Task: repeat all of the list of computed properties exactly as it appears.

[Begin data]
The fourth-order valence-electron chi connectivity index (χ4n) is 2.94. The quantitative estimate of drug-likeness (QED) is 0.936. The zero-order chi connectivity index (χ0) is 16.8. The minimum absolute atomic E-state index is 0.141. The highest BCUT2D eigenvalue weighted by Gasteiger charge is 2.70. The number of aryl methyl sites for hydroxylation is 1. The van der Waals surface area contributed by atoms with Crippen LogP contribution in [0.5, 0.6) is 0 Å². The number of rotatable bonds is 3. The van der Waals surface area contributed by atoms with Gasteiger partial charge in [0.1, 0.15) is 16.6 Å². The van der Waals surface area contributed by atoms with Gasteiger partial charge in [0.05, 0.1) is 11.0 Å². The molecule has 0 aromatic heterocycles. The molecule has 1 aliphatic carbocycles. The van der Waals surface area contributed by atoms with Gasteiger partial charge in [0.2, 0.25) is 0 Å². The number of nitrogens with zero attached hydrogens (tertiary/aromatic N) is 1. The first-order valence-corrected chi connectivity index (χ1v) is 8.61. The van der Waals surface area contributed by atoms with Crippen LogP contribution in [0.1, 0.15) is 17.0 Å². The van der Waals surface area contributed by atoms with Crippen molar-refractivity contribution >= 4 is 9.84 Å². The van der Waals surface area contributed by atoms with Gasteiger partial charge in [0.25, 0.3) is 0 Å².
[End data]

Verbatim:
The fourth-order valence-electron chi connectivity index (χ4n) is 2.94. The quantitative estimate of drug-likeness (QED) is 0.936. The zero-order chi connectivity index (χ0) is 16.8. The minimum absolute atomic E-state index is 0.141. The highest BCUT2D eigenvalue weighted by Gasteiger charge is 2.70. The number of aryl methyl sites for hydroxylation is 1. The van der Waals surface area contributed by atoms with Crippen LogP contribution in [0.5, 0.6) is 0 Å². The number of rotatable bonds is 3. The van der Waals surface area contributed by atoms with Gasteiger partial charge in [0.1, 0.15) is 16.6 Å². The van der Waals surface area contributed by atoms with Gasteiger partial charge in [0.05, 0.1) is 11.0 Å². The molecule has 0 aromatic heterocycles. The molecule has 1 aliphatic carbocycles. The van der Waals surface area contributed by atoms with Gasteiger partial charge in [0.2, 0.25) is 0 Å². The number of nitrogens with zero attached hydrogens (tertiary/aromatic N) is 1. The first-order valence-corrected chi connectivity index (χ1v) is 8.61. The van der Waals surface area contributed by atoms with Crippen LogP contribution in [0.1, 0.15) is 17.0 Å². The van der Waals surface area contributed by atoms with Crippen molar-refractivity contribution >= 4 is 9.84 Å². The van der Waals surface area contributed by atoms with Gasteiger partial charge in [0.25, 0.3) is 0 Å².